Isaiah 61: 1-4, 8-11
So now with three candles lit on the Advent ring we have to admit that December the 25th really is nearly here, and we don’t have much longer to prepare ourselves for Christmas and all that it will bring.
Isaiah brings us the promise of the Good News of God’s coming.
This will be good news for the oppressed, the broken-hearted, the captive, the prisoner, and those who mourn.
Isaiah promises a day of good news for those who long for justice, blessing and joy.
Prophesying to people who were probably standing in the ruins of their city, Jerusalem, wondering how they would ever get life back to normal, Isaiah promises that God will come and all will be well. This city will once again be God’s city, this place will once again be God’s place.
It might not look like it to the people of God who have returned from exile, but even in the midst of the rubble, God promises he is at work and his messenger is told to declare good news.
How do you feel when you hear that promise? Do you feel that you can listen to these tidings of comfort and joy and hear the good news, or do you look around and see a world still filled with oppression, imprisonment and mourning? Has God fulfilled his promise to bind up the broken-hearted? And can he do it again for you and for me?
I’m sure I’m not the only one who has been left broken-hearted by the story of Charlotte Bevan and her four day old daughter, who lost their lives in the Avon Gorge, as Charlotte was overwhelmed by mental distress after the birth.
Twenty years ago when I had my daughter I survived mental illness following the birth – what is now called postnatal psychosis. I can remember thinking it was all meant to be different, the promise of a new baby was meant to bring a time of joy and blessing, it didn’t seem fair that I was struggling so much. But I was lucky, and Charlotte Bevan wasn’t.
Where is the promised world of justice and blessing and joy, which Isaiah declared?
It’s here. Broken, poured out, shared amongst the undeserving.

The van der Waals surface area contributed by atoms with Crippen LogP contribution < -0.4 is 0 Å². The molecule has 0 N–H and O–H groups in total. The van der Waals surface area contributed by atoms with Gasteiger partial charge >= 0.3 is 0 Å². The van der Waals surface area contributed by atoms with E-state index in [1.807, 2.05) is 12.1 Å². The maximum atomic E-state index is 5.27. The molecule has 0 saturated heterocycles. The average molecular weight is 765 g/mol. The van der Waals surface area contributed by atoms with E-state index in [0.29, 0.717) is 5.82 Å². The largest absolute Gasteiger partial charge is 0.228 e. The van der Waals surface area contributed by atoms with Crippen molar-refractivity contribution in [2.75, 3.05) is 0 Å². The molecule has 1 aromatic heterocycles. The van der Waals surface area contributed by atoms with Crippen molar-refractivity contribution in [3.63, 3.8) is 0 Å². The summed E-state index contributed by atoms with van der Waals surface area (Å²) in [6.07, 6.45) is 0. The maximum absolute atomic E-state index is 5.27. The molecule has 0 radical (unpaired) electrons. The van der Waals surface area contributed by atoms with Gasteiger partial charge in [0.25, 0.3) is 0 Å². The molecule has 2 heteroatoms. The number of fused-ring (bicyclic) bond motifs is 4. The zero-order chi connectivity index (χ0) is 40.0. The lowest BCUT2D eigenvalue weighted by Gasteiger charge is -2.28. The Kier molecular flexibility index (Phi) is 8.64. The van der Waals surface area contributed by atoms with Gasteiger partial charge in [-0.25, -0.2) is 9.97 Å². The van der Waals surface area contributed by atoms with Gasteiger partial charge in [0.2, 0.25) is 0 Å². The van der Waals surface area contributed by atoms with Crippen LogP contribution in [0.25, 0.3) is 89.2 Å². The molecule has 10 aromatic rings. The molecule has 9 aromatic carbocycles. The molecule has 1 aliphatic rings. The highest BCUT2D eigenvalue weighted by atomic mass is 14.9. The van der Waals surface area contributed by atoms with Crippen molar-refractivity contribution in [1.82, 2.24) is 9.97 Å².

Advent prepares us for the coming of our God, acting in the world from a position of great weakness, not mighty strength. The creator of the universe, entering his creation as a feeble baby, to show us what justice, blessing and joy look like when wrapped in human flesh.
And is the birth of this baby Jesus only a story of joy? Surely there are echoes of something darker, even in the joy of the birth, echoes of the suffering that God inevitably takes on when he takes on human form.
Mary ponders…and will soon be warned by Simeon “a sword will enter your own heart”. God made flesh is not God come in power with a joy that will never fade, but is God made vulnerable, God made suffering, God made mortal. Jesus has to rely on Mary to bring him to birth, Joseph to rear him, strangers to provide a resting place, simple followers - women and men – to tend for his needs in life and in death.
This baby does not only bring joy into lives, but in his real life of joy and pain Jesus becomes the focus for a whole new life of the kingdom of God. All those who follow him become part of the life of the kingdom too.
So this Christmas the URC is supporting Christian Aid, with a focus on mother and baby projects in Kenya. It’s not too late to give and have your gift matched pound for pound by the UK government .
But whenever and however you help the oppressed, the broken-hearted, the captive, the prisoners and those who mourn, you are part of the kingdom, following Jesus Christ in making the promise of Isaiah come true.
The good news of justice, blessing and joy was made real in the baby of Bethlehem, who grew to be Christ our saviour who lived and died for us. God’s good news lives on in each of us who is part of the body of Christ.
In this bread, this wine, to each one of us and through each one of us, Christ come to heal our broken world and bring all the promise of the kingdom.
Hear again the word of Isaiah:
“The spirit of the Lord God is upon me,
because the Lord has anointed me;
he has sent me to bring good news to the oppressed,
to bind up the brokenhearted,
to proclaim liberty to the captives,
and release to the prisoners;
to proclaim the year of the Lord's favour,
and the day of vengeance of our God;
to comfort all who mourn”.
People of God, hear the good news – and rejoice.
Come eat and drink, remember all that Christ offers, and welcome him and God’s kingdom of justice, blessing and joy. Amen.